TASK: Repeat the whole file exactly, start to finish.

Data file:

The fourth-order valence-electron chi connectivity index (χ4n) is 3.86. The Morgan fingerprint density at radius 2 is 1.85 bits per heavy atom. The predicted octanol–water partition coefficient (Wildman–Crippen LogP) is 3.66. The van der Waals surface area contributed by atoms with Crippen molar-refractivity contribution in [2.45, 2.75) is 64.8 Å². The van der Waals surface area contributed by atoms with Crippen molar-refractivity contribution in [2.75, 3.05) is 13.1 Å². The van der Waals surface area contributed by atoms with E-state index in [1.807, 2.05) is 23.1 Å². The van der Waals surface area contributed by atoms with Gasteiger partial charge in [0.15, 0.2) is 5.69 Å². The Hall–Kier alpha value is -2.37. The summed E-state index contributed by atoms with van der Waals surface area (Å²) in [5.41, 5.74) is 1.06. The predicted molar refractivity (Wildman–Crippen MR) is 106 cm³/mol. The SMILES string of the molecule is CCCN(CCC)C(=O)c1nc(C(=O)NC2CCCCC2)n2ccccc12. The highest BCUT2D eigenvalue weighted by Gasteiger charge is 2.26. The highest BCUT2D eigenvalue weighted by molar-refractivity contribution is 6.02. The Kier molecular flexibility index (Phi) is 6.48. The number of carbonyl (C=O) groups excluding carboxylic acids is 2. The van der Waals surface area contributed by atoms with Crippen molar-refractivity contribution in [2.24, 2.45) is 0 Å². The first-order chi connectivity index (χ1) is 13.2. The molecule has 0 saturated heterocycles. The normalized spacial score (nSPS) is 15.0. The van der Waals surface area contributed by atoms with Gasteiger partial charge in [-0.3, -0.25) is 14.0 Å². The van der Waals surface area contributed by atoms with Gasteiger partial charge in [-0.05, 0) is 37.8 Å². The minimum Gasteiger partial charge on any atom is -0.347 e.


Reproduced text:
The fourth-order valence-electron chi connectivity index (χ4n) is 3.86. The Morgan fingerprint density at radius 2 is 1.85 bits per heavy atom. The predicted octanol–water partition coefficient (Wildman–Crippen LogP) is 3.66. The van der Waals surface area contributed by atoms with Crippen molar-refractivity contribution in [2.45, 2.75) is 64.8 Å². The van der Waals surface area contributed by atoms with Crippen molar-refractivity contribution in [2.75, 3.05) is 13.1 Å². The van der Waals surface area contributed by atoms with E-state index in [1.807, 2.05) is 23.1 Å². The van der Waals surface area contributed by atoms with Gasteiger partial charge in [0.15, 0.2) is 5.69 Å². The Hall–Kier alpha value is -2.37. The summed E-state index contributed by atoms with van der Waals surface area (Å²) in [5.41, 5.74) is 1.06. The predicted molar refractivity (Wildman–Crippen MR) is 106 cm³/mol. The SMILES string of the molecule is CCCN(CCC)C(=O)c1nc(C(=O)NC2CCCCC2)n2ccccc12. The highest BCUT2D eigenvalue weighted by Gasteiger charge is 2.26. The highest BCUT2D eigenvalue weighted by molar-refractivity contribution is 6.02. The Kier molecular flexibility index (Phi) is 6.48. The number of carbonyl (C=O) groups excluding carboxylic acids is 2. The van der Waals surface area contributed by atoms with Crippen molar-refractivity contribution in [2.24, 2.45) is 0 Å². The first-order chi connectivity index (χ1) is 13.2. The molecule has 0 saturated heterocycles. The normalized spacial score (nSPS) is 15.0. The van der Waals surface area contributed by atoms with Gasteiger partial charge in [-0.3, -0.25) is 14.0 Å². The van der Waals surface area contributed by atoms with Gasteiger partial charge in [-0.05, 0) is 37.8 Å². The minimum Gasteiger partial charge on any atom is -0.347 e.